|کد مقاله||کد نشریه||سال انتشار||مقاله انگلیسی||ترجمه فارسی||نسخه تمام متن|
|371014||621893||2016||11 صفحه PDF||سفارش دهید||دانلود رایگان|
این مقاله ISI می تواند منبع ارزشمندی برای تولید محتوا باشد.
- تولید محتوا برای سایت و وبلاگ
- تولید محتوا برای کتاب
- تولید محتوا برای نشریات و روزنامه ها
پایگاه «دانشیاری» آمادگی دارد با همکاری مجموعه «شهر محتوا» با استفاده از این مقاله علمی، برای شما به زبان فارسی، تولید محتوا نماید.
• Family carers of older adults with ID vary in measures of health and wellbeing.
• The loci of responsibility provides a basis for exploring the caring experience.
• Appraisal of loci of responsibility may influence coping and responses to burden.
BackgroundA complex interplay of factors is evident in the response of family caring for older adults with intellectual disability (ID). The aim of this study was to explore the interaction of these factors.MethodsQuantitative data on health and wellbeing, and coping strategies were obtained for carers and their adult children with ID. Qualitative data were from three focus groups conducted with 19 main family carers.ResultsCarers varied in their health and wellbeing. Four overarching themes emerged from an initial interpretative phenomenological analysis of the qualitative data: loci of responsibility, impacts of caring and responses to it on health and wellbeing, transitioning care responsibilities, and interrelationships around the caring role. Further interrogation of data according to carers’ coping strategies revealed three loci of responsibility, providing a point of convergence that related to carer experiences, plans for transition, and relationships within families. These loci of responsibility were having sole responsibility because there was no-one else, having sole responsibility because no-one could do it better, and sharing responsibility.ConclusionThe loci of responsibility provide a means to understand carers’ appraisal of their role and the degree of control they have over it, and may account for varied coping strategies adopted.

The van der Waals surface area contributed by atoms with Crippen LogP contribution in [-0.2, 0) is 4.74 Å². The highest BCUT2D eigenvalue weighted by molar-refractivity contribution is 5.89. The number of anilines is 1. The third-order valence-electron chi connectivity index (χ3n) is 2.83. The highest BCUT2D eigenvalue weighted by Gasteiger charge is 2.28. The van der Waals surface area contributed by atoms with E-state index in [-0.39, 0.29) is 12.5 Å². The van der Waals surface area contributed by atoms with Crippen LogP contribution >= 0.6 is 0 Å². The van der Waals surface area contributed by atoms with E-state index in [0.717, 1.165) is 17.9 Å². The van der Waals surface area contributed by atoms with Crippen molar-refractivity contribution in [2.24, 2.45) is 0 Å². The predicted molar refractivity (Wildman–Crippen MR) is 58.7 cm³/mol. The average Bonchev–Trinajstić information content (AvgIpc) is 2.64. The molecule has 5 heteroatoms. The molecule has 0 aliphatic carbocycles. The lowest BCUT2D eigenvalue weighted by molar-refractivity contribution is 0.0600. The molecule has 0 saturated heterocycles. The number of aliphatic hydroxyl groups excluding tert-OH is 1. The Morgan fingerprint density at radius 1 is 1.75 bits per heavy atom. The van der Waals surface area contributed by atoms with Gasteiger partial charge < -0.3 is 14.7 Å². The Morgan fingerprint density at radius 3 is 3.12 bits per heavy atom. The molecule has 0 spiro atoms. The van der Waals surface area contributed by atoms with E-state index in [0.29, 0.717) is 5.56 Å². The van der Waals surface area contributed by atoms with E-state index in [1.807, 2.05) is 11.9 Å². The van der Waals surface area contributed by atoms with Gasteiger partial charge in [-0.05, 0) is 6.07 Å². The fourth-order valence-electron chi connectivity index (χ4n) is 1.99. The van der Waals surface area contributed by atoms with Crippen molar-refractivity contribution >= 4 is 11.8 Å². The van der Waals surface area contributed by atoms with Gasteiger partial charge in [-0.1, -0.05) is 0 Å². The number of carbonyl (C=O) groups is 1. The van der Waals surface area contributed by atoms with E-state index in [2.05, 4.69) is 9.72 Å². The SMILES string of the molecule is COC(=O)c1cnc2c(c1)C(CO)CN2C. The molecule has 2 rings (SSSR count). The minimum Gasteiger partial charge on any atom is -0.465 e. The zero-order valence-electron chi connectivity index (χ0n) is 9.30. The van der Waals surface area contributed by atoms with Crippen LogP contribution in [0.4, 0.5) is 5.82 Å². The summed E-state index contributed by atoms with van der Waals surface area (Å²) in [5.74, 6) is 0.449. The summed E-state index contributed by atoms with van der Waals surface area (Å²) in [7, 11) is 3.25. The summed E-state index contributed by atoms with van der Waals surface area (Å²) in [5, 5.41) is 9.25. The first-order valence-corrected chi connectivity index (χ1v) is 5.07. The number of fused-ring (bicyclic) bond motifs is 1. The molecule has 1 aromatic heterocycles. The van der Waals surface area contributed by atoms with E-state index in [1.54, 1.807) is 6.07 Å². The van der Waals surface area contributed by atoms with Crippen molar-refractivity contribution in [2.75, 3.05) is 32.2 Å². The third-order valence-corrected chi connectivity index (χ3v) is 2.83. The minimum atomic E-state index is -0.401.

Journal: Research in Developmental Disabilities - Volume 57, October 2016, Pages 170–180